I've since taken the Dualit back as I noticed it dripped far too much and I was forever emptying the tray. I was also worried about the shot baskets getting blocked by not using filter paper (tiresome effort to make a shot)

I don't have a grinder but have daily access to an industrial one at work. A few local shops do some nice beans too so I plan on trying them out.

Because of my budget, what machine would you recommend? I could go second-hand or for a little more than I paid for the Dualit, I can get the Cubika Plus or even a Gaggia Classic which is on offer at the moment for 140. I thought these Gaggia both used a pressurized PF though so won't I just get a similar shot as per the Dualit?

How much would it cost to upgrade to a non-pressurized PF for a Classic?

Thanks
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RoyceRuiz
Senior Member


Joined: 31 Mar 2012
Posts: 116
Location: San Francisco, CA
Expertise: I live coffee

Posted Tue Mar 19, 2013, 4:13pm
Subject: Re: Dualit Espressivo and a noob to coffee
 

I hate to discourage you but without a grinder it is not worth even trying to make espresso (at least not something that is any good.  You would be better off getting a ok grinder (maybe one that is capable of espresso like a Baratza Virtuoso or Preciso in case you can afford a machine later) and brewing a manual brew method (press, pourover, aeropress, etc.)  While these do not produce espresso they will certainly make a better tasting (great tasting) drink than using pods or preground coffee.  If you really need espresso get a hario hand grinder, try to find a mypressi twist, and get a stovetop steamer.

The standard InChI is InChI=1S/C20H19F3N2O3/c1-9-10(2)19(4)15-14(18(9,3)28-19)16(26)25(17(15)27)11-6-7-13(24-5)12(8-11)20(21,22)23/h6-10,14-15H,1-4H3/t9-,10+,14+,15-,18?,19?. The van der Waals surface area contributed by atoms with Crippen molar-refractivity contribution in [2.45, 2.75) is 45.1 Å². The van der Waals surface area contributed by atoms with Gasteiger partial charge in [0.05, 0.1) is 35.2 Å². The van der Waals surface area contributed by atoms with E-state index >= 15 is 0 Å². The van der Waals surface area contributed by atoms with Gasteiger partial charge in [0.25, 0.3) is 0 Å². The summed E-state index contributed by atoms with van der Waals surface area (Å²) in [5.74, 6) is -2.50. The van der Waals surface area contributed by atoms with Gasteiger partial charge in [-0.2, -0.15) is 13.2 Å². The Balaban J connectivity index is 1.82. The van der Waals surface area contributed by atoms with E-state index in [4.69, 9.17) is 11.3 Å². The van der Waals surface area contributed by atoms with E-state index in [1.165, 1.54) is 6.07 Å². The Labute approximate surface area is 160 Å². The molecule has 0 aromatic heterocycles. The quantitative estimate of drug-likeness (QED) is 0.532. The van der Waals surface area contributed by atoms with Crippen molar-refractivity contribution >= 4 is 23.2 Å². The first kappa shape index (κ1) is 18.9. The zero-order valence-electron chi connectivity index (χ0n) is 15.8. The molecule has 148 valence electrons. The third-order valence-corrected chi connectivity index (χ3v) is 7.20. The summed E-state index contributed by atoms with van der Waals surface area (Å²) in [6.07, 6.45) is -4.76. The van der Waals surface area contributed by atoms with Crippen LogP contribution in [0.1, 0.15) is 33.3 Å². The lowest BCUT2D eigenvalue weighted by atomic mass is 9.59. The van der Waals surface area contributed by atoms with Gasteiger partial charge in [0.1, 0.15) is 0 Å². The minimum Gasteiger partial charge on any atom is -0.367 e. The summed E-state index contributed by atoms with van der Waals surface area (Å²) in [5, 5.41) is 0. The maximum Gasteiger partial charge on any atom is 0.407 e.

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CharityV
Senior Member
CharityV
Joined: 8 Jul 2005
Posts: 176
Location: Oregon
Expertise: I love coffee

Espresso: Le'lit PL041
Grinder: Rocky DL
Roaster: SC/TO
Posted Tue Mar 19, 2013, 5:24pm
Subject: Re: Dualit Espressivo and a noob to coffee
 

+1 to what Royce said.

I know it can be discouraging, but I promise it really is worth the time and investment to get the best equipment you can afford. On your budget, you are pretty much going to have to choose between investing in a starter grinder (like the aforementioned Baratza options) and something like a mocha pot, or a Hario hand grinder and...a mocha pot or Mypressi Twist, unless you can find something like a used Starbucks Barista or Saeco Aroma on ebay for >$100 (sorry, I'm unsure as to the conversion for what your budget translates to in US dollars).

I started with a Starbucks Barista and Rocky doserless I picked up used, spent a total of $350, and that was pretty much the cheapest setup I could get for real espresso. It is worth mentioning that I had to replace the pressurized portafilter with a non-pressurized version in order to really get decent shots.

The truth is, the most important piece of equipment you can own for good tasting coffee or espresso is a quality grinder. By the time you grinder at work or anywhere else grinds your pound of coffee and you get it home, you have already lost most of the rich flavor profile available in those freshly roasted beans. I would invest in a good grinder first, then save up for a good starter espresso machine.